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11 December, 2019 00:00 00 AM

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Impact of human rights education

While human rights education had mention in the 1948 Universal Declaration of Human Rights, there was little corresponding global action by governments or NGOs to address and encourage it
Prof. Quazi Faruque Ahmed
 Impact of human rights education

The Human Rights Day was observed yesterday. The Day is observed internationally every year since the adoption of Universal Declaration of Human Rights in 1948 by the United Nations General Assembly. United Nations Secretary-General, António Guterres, in his message on Human Rights Day, 2019 says: `we celebrate the role of young people in bringing human rights to life. Globally, young people are marching, organizing, and speaking out: For the right to a healthy environment…For the equal rights of women and girls…To participate in decision-making…And to express their opinions freely…They are marching for their right to a future of peace, justice and equal opportunities. Every single person is entitled to all rights: civil, political, economic, social and cultural. Regardless of where they live. Regardless of race, ethnicity, religion, social origin, gender, sexual orientation, political or other opinion, disability or income, or any other status. On this International Day, I call on everyone to support and protect young people who are standing up for human rights.’’ UN High Commissioner for Human Rights  Michelle Bachelet in her message on the Day says : ``Raising our voices is essential to the creation of a future of peace, justice and sustainable development. I am inspired by the courage, clarity and principle of the women, men and young people who are rising up peacefully, to create greater freedom and justice.

Their voices are the living expression of human rights – a movement that is fundamentally about building dignity and equality for everyone.Policy-makers everywhere need to listen to these calls. And in response, they need to shape more effective, more principled policies.We have a right to live free from discrimination on any grounds. We have a right to access education, health-care, economic opportunities and a decent standard of living. This is about our future, our livelihoods, our freedoms, our security and our environment .We need to mobilise across the world–peacefully and powerfully – to advance a world of rights, dignity and choice for everyone. With renewed determination, we all need to stand up for human rights.’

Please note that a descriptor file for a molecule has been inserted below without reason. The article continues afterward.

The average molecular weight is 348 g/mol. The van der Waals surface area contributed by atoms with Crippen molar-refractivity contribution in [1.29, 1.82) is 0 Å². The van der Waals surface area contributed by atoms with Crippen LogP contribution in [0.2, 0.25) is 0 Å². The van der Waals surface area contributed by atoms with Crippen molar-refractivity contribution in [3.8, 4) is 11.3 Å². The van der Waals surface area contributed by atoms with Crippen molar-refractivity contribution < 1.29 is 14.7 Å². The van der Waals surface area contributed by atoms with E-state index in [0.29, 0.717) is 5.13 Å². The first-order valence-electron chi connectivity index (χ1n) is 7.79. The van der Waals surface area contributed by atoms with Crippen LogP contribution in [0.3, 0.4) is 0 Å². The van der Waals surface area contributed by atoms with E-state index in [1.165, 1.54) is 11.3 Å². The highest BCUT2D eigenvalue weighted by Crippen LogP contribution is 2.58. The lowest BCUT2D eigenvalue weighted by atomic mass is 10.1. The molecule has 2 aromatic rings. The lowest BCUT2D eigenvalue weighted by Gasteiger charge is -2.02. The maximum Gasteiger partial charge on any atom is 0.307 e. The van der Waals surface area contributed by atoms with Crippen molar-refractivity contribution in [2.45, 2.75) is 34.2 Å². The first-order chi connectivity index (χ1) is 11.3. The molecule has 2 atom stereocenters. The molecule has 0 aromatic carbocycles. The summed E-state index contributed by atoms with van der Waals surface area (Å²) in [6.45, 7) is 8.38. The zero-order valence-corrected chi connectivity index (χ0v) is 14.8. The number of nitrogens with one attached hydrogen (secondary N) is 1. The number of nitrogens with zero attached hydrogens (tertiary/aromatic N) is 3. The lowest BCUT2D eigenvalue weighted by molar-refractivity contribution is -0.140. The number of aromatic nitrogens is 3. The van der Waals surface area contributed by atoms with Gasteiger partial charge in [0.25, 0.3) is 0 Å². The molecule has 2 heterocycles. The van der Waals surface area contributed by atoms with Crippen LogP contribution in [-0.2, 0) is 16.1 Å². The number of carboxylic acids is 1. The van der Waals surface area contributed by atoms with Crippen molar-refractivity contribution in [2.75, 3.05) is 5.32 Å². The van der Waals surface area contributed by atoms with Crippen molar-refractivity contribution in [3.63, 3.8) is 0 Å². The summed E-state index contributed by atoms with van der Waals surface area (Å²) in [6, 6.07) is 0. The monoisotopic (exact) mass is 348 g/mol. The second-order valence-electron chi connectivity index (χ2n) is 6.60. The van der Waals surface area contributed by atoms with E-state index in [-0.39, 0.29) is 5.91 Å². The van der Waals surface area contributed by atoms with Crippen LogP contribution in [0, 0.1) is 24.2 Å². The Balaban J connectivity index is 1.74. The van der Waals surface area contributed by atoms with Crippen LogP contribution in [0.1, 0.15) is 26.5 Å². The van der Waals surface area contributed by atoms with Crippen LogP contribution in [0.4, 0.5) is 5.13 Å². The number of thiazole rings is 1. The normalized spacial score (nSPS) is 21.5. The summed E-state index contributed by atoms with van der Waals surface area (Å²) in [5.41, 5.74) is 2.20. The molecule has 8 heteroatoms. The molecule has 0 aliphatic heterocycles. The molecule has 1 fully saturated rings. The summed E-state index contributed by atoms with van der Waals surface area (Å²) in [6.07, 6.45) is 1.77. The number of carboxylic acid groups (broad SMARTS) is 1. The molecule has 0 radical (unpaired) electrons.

While human rights education had mention in the 1948 Universal Declaration of Human Rights, there was little corresponding global action by governments or NGOs to address and encourage it. In 1993, soon after the end of the Cold War, the UN held a World Conference on Human Rights in Vienna. The conference marked a turning point for HRE, since it created the post of the United Nations High Commissioner for Human Rights, charged with education and public information related to human rights. Further, the Vienna Conference Declaration and Program of Action (adopted by consensus by the representatives of the 171 countries present) exhorted “all States and institutions to include human rights, humanitarian law, democracy and rule of law as subjects in the curricula of all learning institutions in formal and non-formal settings”.

Given growing momentum for realizing the vision of the Vienna Conference, the United Nations declared 1995 to 2004 the UN Decade for Human Rights Education, resulting in various publications and initiatives, and the opportunity for nation-states to develop plans of action to implement HRE. In 2005, the UN Office of the High Commissioner for Human Rights (OHCHR) in Geneva created the (still ongoing) World Programme for Human Rights Education to “promote a com-mon understanding of basic principles and methodologies of human rights education, to provide a concrete framework for action and to strengthen partnerships and cooperation from the international level down to the grass roots” (OHCHR). International advocacy also led to the adoption of the 2011 Declaration on Human Rights Education and Training by the UN General Assembly. The declaration highlights the need for HRE at all educational levels—primary, secondary, vocational, tertiary—as well as in the professional training of teachers, law enforcement, state officials.